By Tommie Herbert (U.S. Forest Service) and Leigh Madeira (Blue Forest Conservation)
Decades of aggressive fire suppression have left many Western U.S. forests, like those in California, overgrown and susceptible to wildfires of increasing frequency and severity.
These fires endanger lives, communities, and wildlife habitat and compromise both water and air quality. And what many are unaware of is the fact that fifty percent of California’s water supply originates on National Forests.
Removing brush, shrubs, and trees can help return forests to a healthier state. The Forest Service has identified over 58 million acres of land in need of such restoration treatments to address the risk of severe fire. However, this work is not being implemented at the needed pace for a number of reasons, including limited funding.
One way to treat more acres more quickly to enhance watershed health is through cost-sharing partnerships that leverage resources from the private sector, the Forest Service, and other beneficiaries like downstream utilities. To that end, the Forest Service has announced a national Memorandum of Understanding with Blue Forest Conservation (BFC).
BFC is an Oregon benefit company with a mission to apply innovative financial tools to forest restoration activities across the Western U.S. Through this unique partnership, the Forest Service will explore how BFC’s Forest Resilience Bond can promote stewardship and restoration activities on public and private lands.
The Forest Service’s National Partnership Office Director, Jacqueline Emanuel shares, “No matter where you live, forests play an important role in our lives. Our ability to create and manage conditions for resilient communities depends on innovative funding models. We see signs of tremendous potential through our pilot efforts with BFC and the Forest Resilience Bond.”
Private investors are an unlikely yet critical ally whose interests can be aligned with those of the Forest Service. The Forest Resilience Bond provides a framework for the agency to leverage private capital to accelerate restoration treatments across densely forested landscapes. Because the model has the potential to be used as a restoration tool across multiple Western landscapes, the Forest Service will pilot the Forest Resilience Bond in California.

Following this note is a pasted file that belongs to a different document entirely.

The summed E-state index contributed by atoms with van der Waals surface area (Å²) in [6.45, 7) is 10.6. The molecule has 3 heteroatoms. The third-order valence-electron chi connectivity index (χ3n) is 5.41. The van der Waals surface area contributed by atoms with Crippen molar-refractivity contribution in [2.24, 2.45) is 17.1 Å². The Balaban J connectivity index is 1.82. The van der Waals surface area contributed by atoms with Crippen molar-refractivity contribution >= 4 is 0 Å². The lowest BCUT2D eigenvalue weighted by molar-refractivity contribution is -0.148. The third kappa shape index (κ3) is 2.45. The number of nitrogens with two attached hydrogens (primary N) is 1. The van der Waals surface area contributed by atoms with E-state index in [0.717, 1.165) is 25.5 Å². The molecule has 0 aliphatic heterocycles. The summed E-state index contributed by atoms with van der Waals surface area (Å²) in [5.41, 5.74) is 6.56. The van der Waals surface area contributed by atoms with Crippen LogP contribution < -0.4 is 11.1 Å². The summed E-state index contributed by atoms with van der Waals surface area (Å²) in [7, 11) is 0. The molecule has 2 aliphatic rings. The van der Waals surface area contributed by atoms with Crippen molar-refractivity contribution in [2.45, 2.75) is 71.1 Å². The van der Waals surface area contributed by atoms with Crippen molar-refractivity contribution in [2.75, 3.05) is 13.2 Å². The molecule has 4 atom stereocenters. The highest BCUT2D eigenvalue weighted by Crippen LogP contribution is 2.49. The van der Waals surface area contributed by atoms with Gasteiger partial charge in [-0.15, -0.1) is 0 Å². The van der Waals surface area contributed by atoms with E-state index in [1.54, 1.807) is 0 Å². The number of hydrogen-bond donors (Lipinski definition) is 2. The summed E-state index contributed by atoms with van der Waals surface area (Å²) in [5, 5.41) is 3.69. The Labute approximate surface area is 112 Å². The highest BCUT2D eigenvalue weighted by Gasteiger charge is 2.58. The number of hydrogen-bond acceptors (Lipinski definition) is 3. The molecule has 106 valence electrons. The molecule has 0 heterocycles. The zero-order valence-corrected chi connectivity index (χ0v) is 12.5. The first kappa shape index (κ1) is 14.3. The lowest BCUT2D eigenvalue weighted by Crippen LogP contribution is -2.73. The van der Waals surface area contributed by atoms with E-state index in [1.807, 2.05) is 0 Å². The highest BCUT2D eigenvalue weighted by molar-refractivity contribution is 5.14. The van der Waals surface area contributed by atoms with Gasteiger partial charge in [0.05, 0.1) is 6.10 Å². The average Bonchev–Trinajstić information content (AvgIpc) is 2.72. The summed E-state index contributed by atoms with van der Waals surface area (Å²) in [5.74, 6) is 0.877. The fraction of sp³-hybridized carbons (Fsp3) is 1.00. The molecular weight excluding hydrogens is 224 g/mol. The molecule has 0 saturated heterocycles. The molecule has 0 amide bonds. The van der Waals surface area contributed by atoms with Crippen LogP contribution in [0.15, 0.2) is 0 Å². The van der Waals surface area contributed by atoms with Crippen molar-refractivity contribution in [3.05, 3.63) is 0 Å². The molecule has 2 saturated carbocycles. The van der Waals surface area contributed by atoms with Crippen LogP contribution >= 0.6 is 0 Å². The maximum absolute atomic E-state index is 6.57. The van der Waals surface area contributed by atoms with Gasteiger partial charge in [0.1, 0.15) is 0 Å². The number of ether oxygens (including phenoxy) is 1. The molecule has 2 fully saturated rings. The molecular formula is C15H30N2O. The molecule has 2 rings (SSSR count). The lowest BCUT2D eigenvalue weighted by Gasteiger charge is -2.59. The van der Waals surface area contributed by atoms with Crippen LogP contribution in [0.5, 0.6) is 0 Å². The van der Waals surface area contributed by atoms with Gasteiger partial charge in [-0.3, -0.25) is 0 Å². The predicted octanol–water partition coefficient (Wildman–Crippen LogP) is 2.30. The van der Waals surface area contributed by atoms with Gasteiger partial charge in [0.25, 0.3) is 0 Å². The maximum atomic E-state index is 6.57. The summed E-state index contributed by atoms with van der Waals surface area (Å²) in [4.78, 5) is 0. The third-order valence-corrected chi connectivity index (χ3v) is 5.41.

"There is a lot of interest from investors to fund projects that benefit the environment and local communities,” said Zach Knight, managing partner of BFC. “At the same time, there is a demonstrated need for capital if we hope to reach our conservation goals. The Forest Resilience Bond is designed to help bridge that gap by working with both the Forest Service and investors to accelerate investment in restoration across the Western U.S."
By allowing utilities, state agencies, and other beneficiaries of restoration work to share the costs of treatments only after the benefits of restoration have materialized, the FRB shifts risks to investors. This in turn allows for more beneficiaries to participate as partners, bringing in more matching funds for the agency. BFC will work with the Forest Service to engage utilities, state governments, communities, and other investors. Investor returns in the FRB are directly tied to the success of the restoration treatments and the ecological benefits that they yield.
This innovative public-private partnership will enhance the agency’s capacity for shared stewardship, build its expertise in outcome-based performance measurement, and connect urban and rural communities while promoting environmental and economic resilience.
"We look forward to accelerating restoration on California’s National Forests by piloting the Forest Resilience Bond to fund projects aimed at mitigating catastrophic wildfires," said Regional Forester Randy Moore of the U.S. Forest Service’s Pacific Southwest Region. "This partnership will improve forest health, support job growth in rural communities, and provide more opportunities to get wood from overly-dense forests out to market."